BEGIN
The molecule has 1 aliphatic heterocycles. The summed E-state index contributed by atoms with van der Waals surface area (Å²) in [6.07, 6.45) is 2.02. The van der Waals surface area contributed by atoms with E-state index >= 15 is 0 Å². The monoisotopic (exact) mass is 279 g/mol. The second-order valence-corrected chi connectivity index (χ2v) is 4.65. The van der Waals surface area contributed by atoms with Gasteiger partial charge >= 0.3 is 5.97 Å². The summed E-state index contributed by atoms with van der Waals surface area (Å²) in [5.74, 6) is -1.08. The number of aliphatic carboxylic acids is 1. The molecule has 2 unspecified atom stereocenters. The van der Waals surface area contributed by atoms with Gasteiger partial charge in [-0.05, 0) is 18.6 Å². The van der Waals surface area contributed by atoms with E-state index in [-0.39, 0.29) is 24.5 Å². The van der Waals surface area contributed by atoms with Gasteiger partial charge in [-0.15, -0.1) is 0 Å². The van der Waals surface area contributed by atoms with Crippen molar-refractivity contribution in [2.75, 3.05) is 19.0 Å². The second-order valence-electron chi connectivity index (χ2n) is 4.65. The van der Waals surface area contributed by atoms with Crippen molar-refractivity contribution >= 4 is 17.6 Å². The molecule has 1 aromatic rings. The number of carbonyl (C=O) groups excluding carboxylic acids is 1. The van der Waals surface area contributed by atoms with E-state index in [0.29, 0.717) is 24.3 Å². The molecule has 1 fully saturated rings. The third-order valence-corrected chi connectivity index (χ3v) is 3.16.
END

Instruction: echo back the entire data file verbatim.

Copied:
The molecule has 1 aliphatic heterocycles. The summed E-state index contributed by atoms with van der Waals surface area (Å²) in [6.07, 6.45) is 2.02. The van der Waals surface area contributed by atoms with E-state index >= 15 is 0 Å². The monoisotopic (exact) mass is 279 g/mol. The second-order valence-corrected chi connectivity index (χ2v) is 4.65. The van der Waals surface area contributed by atoms with Gasteiger partial charge >= 0.3 is 5.97 Å². The summed E-state index contributed by atoms with van der Waals surface area (Å²) in [5.74, 6) is -1.08. The number of aliphatic carboxylic acids is 1. The molecule has 2 unspecified atom stereocenters. The van der Waals surface area contributed by atoms with Gasteiger partial charge in [-0.05, 0) is 18.6 Å². The van der Waals surface area contributed by atoms with E-state index in [-0.39, 0.29) is 24.5 Å². The van der Waals surface area contributed by atoms with Gasteiger partial charge in [-0.15, -0.1) is 0 Å². The van der Waals surface area contributed by atoms with Crippen molar-refractivity contribution in [2.75, 3.05) is 19.0 Å². The second-order valence-electron chi connectivity index (χ2n) is 4.65. The van der Waals surface area contributed by atoms with Crippen molar-refractivity contribution >= 4 is 17.6 Å². The molecule has 1 aromatic rings. The number of carbonyl (C=O) groups excluding carboxylic acids is 1. The van der Waals surface area contributed by atoms with E-state index in [0.29, 0.717) is 24.3 Å². The molecule has 1 fully saturated rings. The third-order valence-corrected chi connectivity index (χ3v) is 3.16.